The House and Senate intelligence committees are expanding their investigation into the so-called “unmasking” controversy, Fox News has learned, to examine whether other candidates or lawmakers beyond President Trump’s associates were affected.
Until now, the investigation focused on how the identities and communications of Trump transition members were collected by U.S. intelligence agencies and then revealed to, and disseminated among, high-ranking members of the Obama administration.
House Intelligence Committee Chairman Devin Nunes, R-Calif., now plans to audit files from the National Security Agency and White House to determine whether identities and conversations of presidential candidates -- or members of Congress -- also were swept up during NSA surveillance of foreign leaders. He also plans to review whether Obama’s National Security Council and White House counsel collected and distributed the intelligence for reasons unrelated to foreign intelligence.
“We will be performing an accounting of all unmasking for political purposes focused on the previous White House administration,” a member of the committee told Fox News. “This is now a full-blown investigation.”
Staffers on the Senate committee told Fox News they also have expanded their investigation into whether presidential candidates were unmasked and information was misused -- and what role former National Security Adviser Susan Rice, among others, played following reports that she requested Trump-affiliated names be unmasked.
For a private U.S. citizen to be “unmasked,” or named, in an intelligence report is extremely rare and typically only done if it has some foreign intelligence value. Typically, the American is a suspect in a crime, is in danger or has to be named to explain the context of the report.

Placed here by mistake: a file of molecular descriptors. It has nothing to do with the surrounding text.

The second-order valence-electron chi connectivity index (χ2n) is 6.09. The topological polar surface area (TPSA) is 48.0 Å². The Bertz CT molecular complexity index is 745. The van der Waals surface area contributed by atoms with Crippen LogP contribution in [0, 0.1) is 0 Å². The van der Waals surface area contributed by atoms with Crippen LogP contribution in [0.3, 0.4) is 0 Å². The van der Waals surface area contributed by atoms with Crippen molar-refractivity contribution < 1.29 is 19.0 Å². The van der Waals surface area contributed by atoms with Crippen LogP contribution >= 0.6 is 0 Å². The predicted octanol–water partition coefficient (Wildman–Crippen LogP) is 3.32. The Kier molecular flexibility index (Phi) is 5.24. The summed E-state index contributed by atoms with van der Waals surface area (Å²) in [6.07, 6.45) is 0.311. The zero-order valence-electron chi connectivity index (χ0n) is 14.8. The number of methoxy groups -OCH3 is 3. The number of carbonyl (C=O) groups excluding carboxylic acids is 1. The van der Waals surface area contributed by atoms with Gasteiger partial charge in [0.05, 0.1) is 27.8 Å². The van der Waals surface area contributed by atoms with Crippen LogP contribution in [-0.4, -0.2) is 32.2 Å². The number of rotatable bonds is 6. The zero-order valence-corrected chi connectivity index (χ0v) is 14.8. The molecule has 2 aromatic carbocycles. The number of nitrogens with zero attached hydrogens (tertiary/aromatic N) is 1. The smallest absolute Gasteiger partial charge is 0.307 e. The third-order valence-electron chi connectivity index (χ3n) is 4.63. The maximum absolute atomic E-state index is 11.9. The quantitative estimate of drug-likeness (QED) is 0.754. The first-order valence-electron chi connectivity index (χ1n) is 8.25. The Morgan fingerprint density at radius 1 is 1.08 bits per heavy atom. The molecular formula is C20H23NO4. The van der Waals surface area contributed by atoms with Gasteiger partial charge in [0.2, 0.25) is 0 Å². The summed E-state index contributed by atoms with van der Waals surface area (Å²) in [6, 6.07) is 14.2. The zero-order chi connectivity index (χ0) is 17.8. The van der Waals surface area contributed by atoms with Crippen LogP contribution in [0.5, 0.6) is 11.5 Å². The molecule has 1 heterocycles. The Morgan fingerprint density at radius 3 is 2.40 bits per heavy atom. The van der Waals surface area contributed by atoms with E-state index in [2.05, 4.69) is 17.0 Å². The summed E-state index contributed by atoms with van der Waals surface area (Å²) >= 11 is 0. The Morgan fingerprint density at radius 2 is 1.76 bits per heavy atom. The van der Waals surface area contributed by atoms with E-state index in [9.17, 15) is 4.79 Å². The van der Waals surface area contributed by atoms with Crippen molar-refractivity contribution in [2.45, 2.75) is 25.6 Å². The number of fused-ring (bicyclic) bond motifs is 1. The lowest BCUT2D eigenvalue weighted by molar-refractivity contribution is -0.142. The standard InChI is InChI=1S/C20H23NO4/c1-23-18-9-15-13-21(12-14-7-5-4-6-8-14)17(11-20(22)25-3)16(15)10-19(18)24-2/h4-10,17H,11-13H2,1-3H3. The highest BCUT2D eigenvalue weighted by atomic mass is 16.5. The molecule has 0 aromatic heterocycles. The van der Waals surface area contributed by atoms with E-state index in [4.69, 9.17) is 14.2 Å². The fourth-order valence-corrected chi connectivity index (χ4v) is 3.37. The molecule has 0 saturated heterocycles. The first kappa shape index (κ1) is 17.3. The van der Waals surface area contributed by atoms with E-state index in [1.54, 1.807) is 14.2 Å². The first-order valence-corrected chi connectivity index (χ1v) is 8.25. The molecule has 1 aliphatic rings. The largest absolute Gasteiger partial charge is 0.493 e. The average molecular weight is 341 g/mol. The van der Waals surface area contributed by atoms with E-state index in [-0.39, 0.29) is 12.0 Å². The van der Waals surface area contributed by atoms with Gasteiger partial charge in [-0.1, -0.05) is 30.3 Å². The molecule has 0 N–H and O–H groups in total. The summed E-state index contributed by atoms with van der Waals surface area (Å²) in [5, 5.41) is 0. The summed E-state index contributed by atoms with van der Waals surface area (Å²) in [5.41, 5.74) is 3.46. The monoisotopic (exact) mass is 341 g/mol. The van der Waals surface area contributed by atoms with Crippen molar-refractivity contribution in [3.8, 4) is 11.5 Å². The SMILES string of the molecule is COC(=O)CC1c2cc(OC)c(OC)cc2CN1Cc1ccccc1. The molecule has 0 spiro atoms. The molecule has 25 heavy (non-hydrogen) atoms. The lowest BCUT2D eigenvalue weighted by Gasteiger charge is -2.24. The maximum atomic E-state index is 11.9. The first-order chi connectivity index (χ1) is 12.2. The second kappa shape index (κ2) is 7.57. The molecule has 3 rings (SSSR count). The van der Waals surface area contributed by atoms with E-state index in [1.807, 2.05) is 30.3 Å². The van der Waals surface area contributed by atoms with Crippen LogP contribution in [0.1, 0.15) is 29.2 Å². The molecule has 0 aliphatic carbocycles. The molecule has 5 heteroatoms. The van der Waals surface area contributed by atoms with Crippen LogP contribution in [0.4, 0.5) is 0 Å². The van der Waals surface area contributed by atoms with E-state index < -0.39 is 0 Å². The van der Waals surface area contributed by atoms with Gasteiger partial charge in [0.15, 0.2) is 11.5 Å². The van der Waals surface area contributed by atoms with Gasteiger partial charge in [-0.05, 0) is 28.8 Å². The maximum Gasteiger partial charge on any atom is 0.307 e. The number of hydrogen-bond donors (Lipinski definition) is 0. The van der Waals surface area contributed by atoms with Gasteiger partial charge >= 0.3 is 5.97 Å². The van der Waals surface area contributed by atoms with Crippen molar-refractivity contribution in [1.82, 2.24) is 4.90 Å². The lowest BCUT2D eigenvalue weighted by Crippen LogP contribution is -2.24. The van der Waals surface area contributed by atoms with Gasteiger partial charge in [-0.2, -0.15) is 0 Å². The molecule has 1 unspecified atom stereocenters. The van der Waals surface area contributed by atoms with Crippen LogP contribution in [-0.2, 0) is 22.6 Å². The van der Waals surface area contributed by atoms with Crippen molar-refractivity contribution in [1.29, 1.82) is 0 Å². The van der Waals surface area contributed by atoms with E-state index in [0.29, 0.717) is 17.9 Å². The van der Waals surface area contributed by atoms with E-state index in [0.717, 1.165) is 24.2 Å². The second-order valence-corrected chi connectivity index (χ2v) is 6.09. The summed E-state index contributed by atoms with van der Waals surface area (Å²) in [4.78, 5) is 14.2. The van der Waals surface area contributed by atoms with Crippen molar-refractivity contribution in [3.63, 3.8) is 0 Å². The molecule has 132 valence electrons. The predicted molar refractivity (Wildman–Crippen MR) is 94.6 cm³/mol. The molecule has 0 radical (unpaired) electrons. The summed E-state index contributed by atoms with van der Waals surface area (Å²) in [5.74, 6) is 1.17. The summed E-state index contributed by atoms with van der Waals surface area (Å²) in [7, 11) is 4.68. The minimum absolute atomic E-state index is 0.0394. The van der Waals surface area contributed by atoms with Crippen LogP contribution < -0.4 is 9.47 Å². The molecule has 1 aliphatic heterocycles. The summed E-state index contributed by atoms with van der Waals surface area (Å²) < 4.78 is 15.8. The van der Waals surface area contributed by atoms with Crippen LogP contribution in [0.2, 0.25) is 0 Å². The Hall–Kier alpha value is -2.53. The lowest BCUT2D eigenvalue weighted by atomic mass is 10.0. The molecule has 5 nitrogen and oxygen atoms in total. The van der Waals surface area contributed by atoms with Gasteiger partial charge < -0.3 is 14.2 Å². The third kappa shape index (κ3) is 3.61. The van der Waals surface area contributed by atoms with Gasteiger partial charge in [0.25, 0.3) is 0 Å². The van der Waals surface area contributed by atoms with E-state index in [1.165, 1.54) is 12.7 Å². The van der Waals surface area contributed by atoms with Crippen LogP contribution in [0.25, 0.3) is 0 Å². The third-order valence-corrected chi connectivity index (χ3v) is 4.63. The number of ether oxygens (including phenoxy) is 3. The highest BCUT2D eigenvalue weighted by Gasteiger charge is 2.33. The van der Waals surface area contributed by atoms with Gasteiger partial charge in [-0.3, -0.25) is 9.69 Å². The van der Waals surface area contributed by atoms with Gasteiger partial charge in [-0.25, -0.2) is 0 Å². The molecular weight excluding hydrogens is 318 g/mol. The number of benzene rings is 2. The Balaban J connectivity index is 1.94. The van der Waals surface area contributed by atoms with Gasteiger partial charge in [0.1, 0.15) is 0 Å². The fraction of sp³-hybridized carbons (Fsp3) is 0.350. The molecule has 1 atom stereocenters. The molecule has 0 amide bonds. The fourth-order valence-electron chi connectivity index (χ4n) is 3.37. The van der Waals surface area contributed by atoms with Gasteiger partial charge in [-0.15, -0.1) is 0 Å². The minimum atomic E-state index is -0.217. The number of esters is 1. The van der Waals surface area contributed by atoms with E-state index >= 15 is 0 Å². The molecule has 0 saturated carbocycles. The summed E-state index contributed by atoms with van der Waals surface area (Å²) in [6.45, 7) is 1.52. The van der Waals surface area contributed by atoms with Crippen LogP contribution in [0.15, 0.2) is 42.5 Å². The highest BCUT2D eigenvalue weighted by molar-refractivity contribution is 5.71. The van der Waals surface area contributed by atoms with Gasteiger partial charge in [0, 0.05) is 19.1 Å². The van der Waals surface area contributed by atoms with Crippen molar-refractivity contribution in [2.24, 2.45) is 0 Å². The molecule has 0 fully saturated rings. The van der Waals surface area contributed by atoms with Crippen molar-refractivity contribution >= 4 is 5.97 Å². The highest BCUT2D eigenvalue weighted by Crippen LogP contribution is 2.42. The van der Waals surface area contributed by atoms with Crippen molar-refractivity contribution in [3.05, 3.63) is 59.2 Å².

The intelligence reports that Rice and others in the administration reportedly assembled are similar to what a private investigator might piece together, congressional and U.S. intelligence sources said. In some cases, rather than documenting foreign intelligence, the files included salacious personal information that, if released, could be embarrassing or harmful to the person’s reputation, U.S. intelligence and House Intelligence Committee sources said.
These reports were then disseminated to about 20 to 30 people who had classified clearance in the Obama administration hierarchy, these sources said.
Trump, members of his family, and members of his campaign and transition teams, were likely subjects of “incidental electronic surveillance” by U.S. intelligence agencies, Fox News reported.
Sources told Fox News that names were then sent to all those at the National Security Council, some at the Defense Department, then-Director of National Intelligence James Clapper and then-CIA Director John Brennan -- as well as Rice and her former deputy Ben Rhodes, even though the names were supposed to be reported only to the initial requester.
If the names were unmasked in intelligence reports and then leaked to the media for political reasons, it could constitute criminal behavior.
Retired Lt. Gen. Michael Flynn, Trump’s initial national security adviser, is one known example of a Trump campaign official whose name was unmasked from an intelligence report and leaked to the press. While Rice hasn’t said whether she unmasked Flynn, the leak of his conversation with Russian Ambassador Sergey Kislyak where he discussed U.S. sanctions led Flynn to resign three weeks into his term.
Nunes first announced on March 22 that he’d viewed intelligence reports that contained incidental surveillance on members of the Trump team.
On Tuesday, The Washington Post reported former Trump campaign adviser Carter Page also was monitored by the FBI after the agency obtained a Foreign Intelligence Surveillance Act warrant as part of an ongoing investigation into possible links between Russian officials and members of the Trump campaign.
In a statement to Fox News, Page said he has done nothing wrong and was a political target.
Malia Zimmerman is an award-winning investigative reporter focusing on crime, homeland security, illegal immigration crime, terrorism and political corruption. Follow her on twitter at @MaliaMZimmerman
Adam Housley joined Fox News Channel (FNC) in 2001 and currently serves as a Los Angeles-based senior correspondent.